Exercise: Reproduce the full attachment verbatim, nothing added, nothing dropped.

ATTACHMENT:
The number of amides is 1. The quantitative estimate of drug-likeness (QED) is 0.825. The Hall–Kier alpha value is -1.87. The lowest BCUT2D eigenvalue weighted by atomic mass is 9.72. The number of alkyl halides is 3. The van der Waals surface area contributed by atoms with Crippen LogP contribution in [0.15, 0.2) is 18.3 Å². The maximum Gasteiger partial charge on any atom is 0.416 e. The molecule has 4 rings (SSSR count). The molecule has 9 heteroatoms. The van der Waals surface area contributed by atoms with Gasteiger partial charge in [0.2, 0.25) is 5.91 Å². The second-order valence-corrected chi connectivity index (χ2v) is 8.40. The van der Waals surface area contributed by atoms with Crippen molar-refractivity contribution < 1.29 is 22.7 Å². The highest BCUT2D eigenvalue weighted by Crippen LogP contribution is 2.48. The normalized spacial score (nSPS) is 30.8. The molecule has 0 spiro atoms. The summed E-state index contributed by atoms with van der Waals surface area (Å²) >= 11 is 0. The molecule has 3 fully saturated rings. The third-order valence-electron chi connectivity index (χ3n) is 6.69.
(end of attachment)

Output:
The number of amides is 1. The quantitative estimate of drug-likeness (QED) is 0.825. The Hall–Kier alpha value is -1.87. The lowest BCUT2D eigenvalue weighted by atomic mass is 9.72. The number of alkyl halides is 3. The van der Waals surface area contributed by atoms with Crippen LogP contribution in [0.15, 0.2) is 18.3 Å². The maximum Gasteiger partial charge on any atom is 0.416 e. The molecule has 4 rings (SSSR count). The molecule has 9 heteroatoms. The van der Waals surface area contributed by atoms with Gasteiger partial charge in [0.2, 0.25) is 5.91 Å². The second-order valence-corrected chi connectivity index (χ2v) is 8.40. The van der Waals surface area contributed by atoms with Crippen molar-refractivity contribution < 1.29 is 22.7 Å². The highest BCUT2D eigenvalue weighted by Crippen LogP contribution is 2.48. The normalized spacial score (nSPS) is 30.8. The molecule has 0 spiro atoms. The summed E-state index contributed by atoms with van der Waals surface area (Å²) >= 11 is 0. The molecule has 3 fully saturated rings. The third-order valence-electron chi connectivity index (χ3n) is 6.69.